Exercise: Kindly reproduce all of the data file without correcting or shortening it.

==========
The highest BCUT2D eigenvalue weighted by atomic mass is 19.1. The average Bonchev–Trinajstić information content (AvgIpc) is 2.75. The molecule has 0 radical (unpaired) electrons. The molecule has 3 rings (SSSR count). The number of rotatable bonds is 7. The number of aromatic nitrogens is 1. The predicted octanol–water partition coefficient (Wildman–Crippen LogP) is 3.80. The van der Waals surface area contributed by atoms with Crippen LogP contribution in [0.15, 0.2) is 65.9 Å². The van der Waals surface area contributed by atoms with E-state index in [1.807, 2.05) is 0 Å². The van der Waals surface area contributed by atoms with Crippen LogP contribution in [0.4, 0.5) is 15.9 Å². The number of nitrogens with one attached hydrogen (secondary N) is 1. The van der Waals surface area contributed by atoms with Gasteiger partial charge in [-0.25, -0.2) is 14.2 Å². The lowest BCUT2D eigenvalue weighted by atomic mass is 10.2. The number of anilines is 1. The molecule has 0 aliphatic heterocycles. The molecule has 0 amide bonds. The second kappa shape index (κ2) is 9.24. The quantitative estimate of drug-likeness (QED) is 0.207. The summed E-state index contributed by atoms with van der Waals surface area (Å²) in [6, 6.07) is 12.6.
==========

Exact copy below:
The highest BCUT2D eigenvalue weighted by atomic mass is 19.1. The average Bonchev–Trinajstić information content (AvgIpc) is 2.75. The molecule has 0 radical (unpaired) electrons. The molecule has 3 rings (SSSR count). The number of rotatable bonds is 7. The number of aromatic nitrogens is 1. The predicted octanol–water partition coefficient (Wildman–Crippen LogP) is 3.80. The van der Waals surface area contributed by atoms with Crippen LogP contribution in [0.15, 0.2) is 65.9 Å². The van der Waals surface area contributed by atoms with E-state index in [1.807, 2.05) is 0 Å². The van der Waals surface area contributed by atoms with Crippen LogP contribution in [0.4, 0.5) is 15.9 Å². The number of nitrogens with one attached hydrogen (secondary N) is 1. The van der Waals surface area contributed by atoms with Gasteiger partial charge in [-0.25, -0.2) is 14.2 Å². The lowest BCUT2D eigenvalue weighted by atomic mass is 10.2. The number of anilines is 1. The molecule has 0 aliphatic heterocycles. The molecule has 0 amide bonds. The second kappa shape index (κ2) is 9.24. The quantitative estimate of drug-likeness (QED) is 0.207. The summed E-state index contributed by atoms with van der Waals surface area (Å²) in [6, 6.07) is 12.6.